Monday, August 23, 2004

ANNAPOLIS — Maryland election officials have been stymied in their efforts to purge illegal aliens from the state’s voting rolls.

They have begun compiling a database of the state’s 3 million registered voters, then they “hope to compare our data with the INS [Immigration and Naturalization Service],” said Linda H. Lamone, the state’s elections administrator.

“If we find people who are improperly voting, then we will report them to the proper authorities, which we have done in the past,” Mrs. Lamone said.

But Maryland’s plan to identify the illegals on its voter rolls doesn’t make much sense to the U.S. Citizenship and Immigration Services (USCIS) — formerly the INS. Officials there point out that they only keep track of legal immigrants.

Furthermore, the agency said it has to protect the privacy of those aliens.

“From our standpoint, it is important to safeguard the confidentiality of each legal immigrant, especially in light of the federal Privacy Act and the Immigration and Nationality Act,” said USCIS spokesman Dan Kane.

Maryland’s aims reflect those of other states since the so-called “motor-voter” law in 1993 allowed people to register to vote at the same time they get their driver’s license or register their vehicle.

Rep. Henry J. Hyde, Illinois Republican, has introduced a bill that would amend the motor-voter law by requiring voters to provide proof of identification for federal elections. It also would require states to verify that potential voters are citizens before adding their names to voting rolls.

President Clinton signed the motor-voter legislation into law, hailing it for increasing voter participation by simplifying registration. But many states do not verify citizenship when residents apply for licenses, which allows noncitizens to get on voting rolls.

Immigration officials estimate there are between 8 million and 10 million illegal immigrants in the United States — most of them from Latin America — and as many as 56,000 in Maryland.

Gilles Burger, chairman of the Maryland State Board of Elections, earlier this month said he was “shocked” to learn that voting rolls include noncitizens, the Associated Press reported.

Ron Hayduk, professor of political science at the Borough of Manhattan Community College in New York, said Mr. Burger is making a fuss over nothing.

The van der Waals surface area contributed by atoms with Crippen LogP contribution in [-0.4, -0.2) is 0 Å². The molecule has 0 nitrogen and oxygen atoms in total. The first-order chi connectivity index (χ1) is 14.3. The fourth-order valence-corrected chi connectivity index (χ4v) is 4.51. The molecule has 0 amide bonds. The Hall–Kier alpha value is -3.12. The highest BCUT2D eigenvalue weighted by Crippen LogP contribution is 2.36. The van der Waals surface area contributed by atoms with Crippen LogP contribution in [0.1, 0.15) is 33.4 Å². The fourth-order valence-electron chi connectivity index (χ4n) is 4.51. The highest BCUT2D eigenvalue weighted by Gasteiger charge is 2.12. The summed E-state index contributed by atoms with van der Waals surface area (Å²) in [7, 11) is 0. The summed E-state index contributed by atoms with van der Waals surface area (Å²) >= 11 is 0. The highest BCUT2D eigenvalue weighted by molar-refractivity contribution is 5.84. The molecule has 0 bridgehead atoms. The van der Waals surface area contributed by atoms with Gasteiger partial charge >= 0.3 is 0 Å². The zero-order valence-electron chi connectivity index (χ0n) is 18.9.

“Why would immigrants vote illegally when it puts them at risk?” Mr. Hayduk asked. “There is little evidence that immigrants actually do vote. It seems to me that the burden of proof is actually on those who claim illegal immigrants are voting.”

The U.S. Constitution allows only American citizens the right to vote, and Rep. Tom Tancredo, Colorado Republican, says that fact gets lost in the application of the motor- voter law.

“If you allow noncitizens the right to vote, then we must ask, what does it mean to be an American citizen?” said Mr. Tancredo, an outspoken opponent of illegal immigration.

Jack Martin, special-projects director for the Federation for American Immigration Reform, said about 20 states have identification loopholes that allow illegal aliens to vote.

“Right now, there are a lot of states that have gray-area loopholes, such as accepting individual taxpayer-identification numbers rather than Social Security numbers as a basis for issuing licenses,” Mr. Martin said.

Individual taxpayer-identification numbers resemble Social Security numbers, except they begin with the number 9. They are distributed by the Internal Revenue Service solely for tax-collection purposes for people who are ineligible for a Social Security number.

Efforts to require confirmation of citizenship for voting in Maryland would be difficult, especially since six municipalities — Chevy Chase, Takoma Park, Garret Park, Barnesville, Martin’s Additions and Somerset — allow noncitizens to vote in local elections.

What’s more, Maryland Attorney General J. Joseph Curran Jr. in October told the state Motor Vehicle Administration that it must issue driver’s licenses to immigrants even if they cannot “prove [their] lawful presence” in the United States.

The Maryland General Assembly this year rejected legislation that would have barred illegal aliens from obtaining driver’s licenses.

Last year, California repealed a law that had allowed illegal aliens to get driver’s licenses, joining Alabama, Colorado, Florida, North Carolina, Tennessee and Texas.

Virginia enacted a similar law that took effect in January.

The issue of noncitizens getting onto voter rolls also has tainted jury pools, which are derived from voter rolls. In June, Circuit Court officials in Howard County, Md., had to decide if a guilty verdict in a murder case was valid after a noncitizen was discovered among the jurors. The verdict was deemed valid.

It was the first time in Maryland a verdict was jeopardized because a juror was not a citizen.

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